When Franny arrived at Marilyn’s house, she paused at the front door. Something did not feel right. She leant in to knock, and at her light touch the door swung open.
Precious came to meet her, looking sad and confused, it seemed to Franny, as the dog sidled up to her, tail drooping. “Hello?” Franny called, stepping inside. “Douglas?”
The living room looked much like it had when she’d left the night before. Remnants of the party, a few cups and plates, lingered. The dishwasher hadn’t been run – Franny tiptoed into the kitchen, and opened it, finding it still crammed with dirty dishes. “Marilyn?”
Precious followed Franny through the house to the back garden. It was the same as when she’d left the night before, too, mostly cleaned up, but not quite. Not the usual for Douglas, who was meticulous with Marilyn’s home and possessions.
Panic started a slow crawl through Franny’s guts, still unsettled from her combination crying/drinking hangover. Instead of giving in to fear, she pushed her thoughts toward anger. Leo. He was supposed to be helping, before he’d been enchanted by Allison on the sidewalk. Before she interrupted them. Before Leo kissed her.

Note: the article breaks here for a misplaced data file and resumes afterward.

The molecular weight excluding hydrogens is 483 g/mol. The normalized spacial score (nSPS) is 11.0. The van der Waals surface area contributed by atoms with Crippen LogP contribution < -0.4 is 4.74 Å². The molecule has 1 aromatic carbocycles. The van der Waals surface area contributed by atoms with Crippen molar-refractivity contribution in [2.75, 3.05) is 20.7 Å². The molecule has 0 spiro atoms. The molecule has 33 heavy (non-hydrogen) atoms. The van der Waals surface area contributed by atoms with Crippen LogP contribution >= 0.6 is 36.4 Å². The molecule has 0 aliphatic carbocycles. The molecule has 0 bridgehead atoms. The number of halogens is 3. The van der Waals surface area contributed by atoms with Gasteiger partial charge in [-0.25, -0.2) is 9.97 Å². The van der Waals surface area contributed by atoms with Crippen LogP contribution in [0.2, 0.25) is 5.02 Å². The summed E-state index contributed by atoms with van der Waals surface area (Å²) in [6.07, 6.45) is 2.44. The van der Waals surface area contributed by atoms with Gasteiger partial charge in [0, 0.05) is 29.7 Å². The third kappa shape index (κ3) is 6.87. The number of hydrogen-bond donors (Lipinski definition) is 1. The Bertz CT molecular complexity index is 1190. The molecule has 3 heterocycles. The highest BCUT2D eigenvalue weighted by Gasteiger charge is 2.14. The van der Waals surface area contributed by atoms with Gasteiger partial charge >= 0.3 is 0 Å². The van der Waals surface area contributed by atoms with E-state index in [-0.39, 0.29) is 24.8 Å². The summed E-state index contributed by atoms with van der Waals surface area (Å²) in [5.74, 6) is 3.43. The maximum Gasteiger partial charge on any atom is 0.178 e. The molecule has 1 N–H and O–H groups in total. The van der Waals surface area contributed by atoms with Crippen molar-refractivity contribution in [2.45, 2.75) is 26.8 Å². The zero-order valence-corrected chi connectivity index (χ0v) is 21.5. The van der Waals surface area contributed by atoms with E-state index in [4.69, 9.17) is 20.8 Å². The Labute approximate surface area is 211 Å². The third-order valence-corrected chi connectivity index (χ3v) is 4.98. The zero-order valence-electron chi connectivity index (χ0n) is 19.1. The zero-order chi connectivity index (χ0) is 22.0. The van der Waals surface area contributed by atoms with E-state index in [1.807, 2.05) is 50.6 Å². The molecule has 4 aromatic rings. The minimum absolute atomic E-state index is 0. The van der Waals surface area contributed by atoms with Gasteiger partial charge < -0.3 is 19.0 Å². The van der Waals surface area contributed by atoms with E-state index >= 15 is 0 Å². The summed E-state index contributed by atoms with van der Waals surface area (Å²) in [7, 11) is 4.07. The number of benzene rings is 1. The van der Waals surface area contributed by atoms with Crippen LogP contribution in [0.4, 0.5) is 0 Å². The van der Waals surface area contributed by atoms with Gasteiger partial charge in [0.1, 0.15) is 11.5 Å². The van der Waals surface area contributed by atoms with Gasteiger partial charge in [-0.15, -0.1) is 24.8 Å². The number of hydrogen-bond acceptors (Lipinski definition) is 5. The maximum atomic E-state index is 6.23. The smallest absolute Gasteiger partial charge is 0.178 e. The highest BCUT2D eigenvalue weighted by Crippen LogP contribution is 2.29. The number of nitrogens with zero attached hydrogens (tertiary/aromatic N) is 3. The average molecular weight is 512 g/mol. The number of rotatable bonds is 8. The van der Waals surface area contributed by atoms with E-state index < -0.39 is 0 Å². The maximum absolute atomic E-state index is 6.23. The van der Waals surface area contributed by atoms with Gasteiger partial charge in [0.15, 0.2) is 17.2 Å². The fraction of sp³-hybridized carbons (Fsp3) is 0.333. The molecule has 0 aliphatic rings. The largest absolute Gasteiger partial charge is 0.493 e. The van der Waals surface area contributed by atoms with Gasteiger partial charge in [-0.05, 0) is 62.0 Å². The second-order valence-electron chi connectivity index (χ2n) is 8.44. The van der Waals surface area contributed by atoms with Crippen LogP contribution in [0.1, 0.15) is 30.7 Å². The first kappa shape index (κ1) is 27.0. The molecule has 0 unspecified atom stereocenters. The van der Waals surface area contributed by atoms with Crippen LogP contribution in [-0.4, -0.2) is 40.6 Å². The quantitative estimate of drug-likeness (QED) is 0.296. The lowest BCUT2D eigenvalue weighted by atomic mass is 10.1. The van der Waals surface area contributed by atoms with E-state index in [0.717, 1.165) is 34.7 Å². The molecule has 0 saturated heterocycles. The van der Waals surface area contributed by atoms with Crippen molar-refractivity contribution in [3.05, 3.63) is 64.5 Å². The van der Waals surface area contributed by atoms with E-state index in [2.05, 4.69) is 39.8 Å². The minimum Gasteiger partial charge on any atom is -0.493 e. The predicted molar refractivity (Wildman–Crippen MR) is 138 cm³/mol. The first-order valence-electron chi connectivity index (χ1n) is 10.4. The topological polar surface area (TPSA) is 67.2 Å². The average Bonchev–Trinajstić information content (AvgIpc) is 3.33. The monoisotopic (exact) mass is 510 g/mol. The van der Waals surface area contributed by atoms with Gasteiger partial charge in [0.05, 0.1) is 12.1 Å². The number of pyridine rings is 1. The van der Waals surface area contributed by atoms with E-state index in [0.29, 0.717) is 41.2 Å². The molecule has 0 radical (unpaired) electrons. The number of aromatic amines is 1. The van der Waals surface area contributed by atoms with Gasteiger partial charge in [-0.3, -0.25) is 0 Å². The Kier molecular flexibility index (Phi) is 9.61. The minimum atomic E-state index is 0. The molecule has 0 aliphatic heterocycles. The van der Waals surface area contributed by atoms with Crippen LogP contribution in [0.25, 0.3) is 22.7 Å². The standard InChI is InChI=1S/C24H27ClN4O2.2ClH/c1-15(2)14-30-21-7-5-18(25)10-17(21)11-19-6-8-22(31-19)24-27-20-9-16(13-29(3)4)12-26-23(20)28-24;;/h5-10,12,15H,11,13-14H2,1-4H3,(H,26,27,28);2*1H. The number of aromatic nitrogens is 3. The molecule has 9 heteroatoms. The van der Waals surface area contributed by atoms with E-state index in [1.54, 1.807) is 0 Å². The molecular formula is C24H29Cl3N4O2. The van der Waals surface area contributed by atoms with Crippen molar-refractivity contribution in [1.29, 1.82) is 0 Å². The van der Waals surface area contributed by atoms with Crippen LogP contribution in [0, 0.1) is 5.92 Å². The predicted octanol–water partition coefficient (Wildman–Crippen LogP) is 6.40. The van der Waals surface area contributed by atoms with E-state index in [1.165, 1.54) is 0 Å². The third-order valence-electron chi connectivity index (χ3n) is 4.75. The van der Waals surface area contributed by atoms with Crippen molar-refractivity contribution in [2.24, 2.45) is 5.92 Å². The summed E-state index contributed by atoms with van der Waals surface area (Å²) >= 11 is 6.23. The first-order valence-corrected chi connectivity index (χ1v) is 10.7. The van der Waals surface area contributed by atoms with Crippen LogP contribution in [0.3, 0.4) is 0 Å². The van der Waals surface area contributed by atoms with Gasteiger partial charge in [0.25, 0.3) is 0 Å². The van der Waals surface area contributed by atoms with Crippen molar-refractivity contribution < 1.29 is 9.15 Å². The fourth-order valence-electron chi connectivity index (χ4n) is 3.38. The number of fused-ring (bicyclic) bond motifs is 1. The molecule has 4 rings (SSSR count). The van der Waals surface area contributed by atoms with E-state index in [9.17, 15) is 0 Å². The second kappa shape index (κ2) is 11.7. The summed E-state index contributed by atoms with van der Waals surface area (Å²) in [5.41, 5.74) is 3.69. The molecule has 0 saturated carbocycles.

Didn’t Leo go back to help? Was he too distracted from what happened between them to care for his friends?
“Marilyn?” she called again, the pitch of her voice rising. She stepped back inside, knelt to scratch Precious behind her ears. “What’s going on, Precious? Where’s Douglas?” The little dog whined and leaned into Franny’s touch. Then she turned and padded a few steps toward the bedroom, paused, looked back at Franny, and whined again.
That toxic mix of fear and anger pushed at Franny’s chest. She walked down the hall, suddenly certain she’d find something dreadful in Marilyn’s bedroom. She tried to call her friend’s name again but it came out in a whisper.
The bedroom door stood ajar. Precious sat in front of it. Franny tiptoed to the door, reached out, and quietly pushed it fully open.
An unmade bed greeted her, a few pillows on the floor. Wedding night? Flashed through her mind before she saw the reddish-brown stain on one of the pillows.
The buzz of her cell phone sounded a million decibels loud.
“Marilyn,” read the caller ID.